In our previous blog post about, the Social Microfunding website built in Drupal 7, we reviewed the high level goals of the project.  Here, we are going to dive deeper into the technology that we used for the website.

One of the goals of the ioby project was to allow people to fund projects by donating to one or more projects through the website.  For that piece of the application, we used the Drupal 7 Commerce module created by The Commerce Guys.  For those of you new to the Commerce Guys work, you may recognize them as the creators of the ever popular UberCart system, which is the most popular shopping cart system on Drupal6.

New Features using Drupal 7 and Commerce

There are a few key parts of the application that we built for ioby that hadn’t been tried using Drupal 7 or, more importantly, Drupal Commerce previously. Because the site is donation centric and we want supporters to be able to donate an arbitrary amount of money to one or more projects, the first challenge was to make a product to place in the cart that didn’t have a set price associated with it. In order to do this, we create the product ‘on the fly’ as the donation is placed into the cart.  The second challenge was to create a system that allows a user to also give a 20% gratuity directly to ioby so they are able to use the entirety of the donation to the project. The third challenge was  to give the ability for corporations and sponsors to match the donation amount as part of a campaign for matching funds for a project.

The first challenge was handled by using a simple form that allows the user to enter the amount of the donation they want to give to a project. This form submit creates a new commerce product using the Entity API system. The product was created and customized with the donation amount, and then placed into the cart. Each product in the Commerce module requires a unique SKU, so we generate one based on the users name, the project title, and a date reference to assure no products are duplicated. Once created, the product is placed into the users cart, and the user is redirected to the cart page.  One thing we uncovered is that the Commerce module is designed to set up the prices as an integer, instead of a decimal. This requires all prices to be converted back when placing data in or out of the database.  This had us stumped for a little while, and fortunately the developers of the Commerce module were kind enough to assist us in the implementation of updates to resolve this issue.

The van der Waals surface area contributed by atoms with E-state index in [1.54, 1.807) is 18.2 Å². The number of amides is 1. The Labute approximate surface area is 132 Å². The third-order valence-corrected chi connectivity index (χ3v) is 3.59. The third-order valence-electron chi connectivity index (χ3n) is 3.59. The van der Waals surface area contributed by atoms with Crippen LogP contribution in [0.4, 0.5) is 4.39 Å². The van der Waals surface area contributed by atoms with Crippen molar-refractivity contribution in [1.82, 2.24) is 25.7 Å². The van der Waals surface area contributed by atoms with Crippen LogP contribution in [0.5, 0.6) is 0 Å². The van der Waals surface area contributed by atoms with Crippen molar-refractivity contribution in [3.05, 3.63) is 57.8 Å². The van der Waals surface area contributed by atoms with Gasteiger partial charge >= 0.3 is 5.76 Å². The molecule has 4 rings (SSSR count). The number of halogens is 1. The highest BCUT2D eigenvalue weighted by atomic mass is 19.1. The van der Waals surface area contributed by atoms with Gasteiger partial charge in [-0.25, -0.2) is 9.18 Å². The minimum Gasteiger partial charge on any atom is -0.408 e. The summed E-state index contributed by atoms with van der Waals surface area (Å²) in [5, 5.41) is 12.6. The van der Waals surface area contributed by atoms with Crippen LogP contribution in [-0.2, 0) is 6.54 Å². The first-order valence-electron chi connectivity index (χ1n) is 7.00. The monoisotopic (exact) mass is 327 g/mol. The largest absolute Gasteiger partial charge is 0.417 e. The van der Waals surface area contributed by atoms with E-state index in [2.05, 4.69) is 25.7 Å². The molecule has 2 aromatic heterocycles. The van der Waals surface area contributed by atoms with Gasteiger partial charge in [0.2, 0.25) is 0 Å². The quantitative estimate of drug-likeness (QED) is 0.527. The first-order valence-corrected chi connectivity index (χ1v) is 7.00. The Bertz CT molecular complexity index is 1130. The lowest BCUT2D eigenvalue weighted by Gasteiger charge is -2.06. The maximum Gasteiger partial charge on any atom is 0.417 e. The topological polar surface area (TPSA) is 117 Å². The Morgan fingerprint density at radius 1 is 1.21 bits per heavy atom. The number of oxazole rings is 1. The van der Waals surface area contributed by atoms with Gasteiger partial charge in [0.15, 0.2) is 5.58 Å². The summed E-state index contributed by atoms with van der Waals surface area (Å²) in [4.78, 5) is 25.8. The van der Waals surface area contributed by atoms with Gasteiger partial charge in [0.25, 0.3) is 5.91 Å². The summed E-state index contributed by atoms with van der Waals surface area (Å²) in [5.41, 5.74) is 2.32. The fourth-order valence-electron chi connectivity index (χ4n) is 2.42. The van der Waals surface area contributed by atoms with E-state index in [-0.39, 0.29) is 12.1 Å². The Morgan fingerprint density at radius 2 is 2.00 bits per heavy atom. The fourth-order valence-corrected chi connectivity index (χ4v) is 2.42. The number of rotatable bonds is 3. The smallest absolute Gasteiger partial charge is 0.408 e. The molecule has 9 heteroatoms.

For the second challenge, gratuity was at first going to be a tax type in the Commerce system.  However, one of the requirements was to also give the user the ability to remove the gratuity if they felt that they didn’t want to cover the costs for it. Since tax isnt usually an optional item in shopping carts, the ability to remove it has not been placed in the Commerce tax module.  To enable that ability, we place the gratuity into a line item that is calculated every time the cart is updated. Once again we used the Entity API to generate a new product, and this time the gratuity type that has an individual SKU, and a price that is a percentage of the order total. Another custom feature we added was to show a popup message when a user removes the gratuity, explaining to them the importance of gratuity for ioby.  Since the view doesn’t discriminate between the different line items, it was necessary to use some front end javascript that handles this feature.  And of course, with items being added and removed from the cart, it was necessary to change the price of the gratuity on the fly, assuming it wasn’t removed.

For the third challenge – giving corporations and sponsors the ability to match the donation amount – we couldn’t just add line items to the donation like how user submitted donations are handled as this would change the donor information.  Instead, we had to add a new panel to the checkout process that let the donator know that the sponsor was helping the cause as well. The sponsor was tied to the project by campaign node and using the new Drupal7 database API to make direct calls to the database and tie the sponsor, campaign, project and donation together. The beauty of the new database API is that it allows the developer to tie together a series of statements together to create a complex SQL statement, making maintenance and updates easier. Once the bond is created, a donation match is created and funds attributed to the project, without charging the donator more.

This was a challenging and fun project for us.  New Signature was lucky to get to work directly with The Commerce Guys on some of the deep elements of the site, and their team was very accommodating with their support.  We were able to launch this  site on an accelerated time line, in conjunction with Earth Day 2011.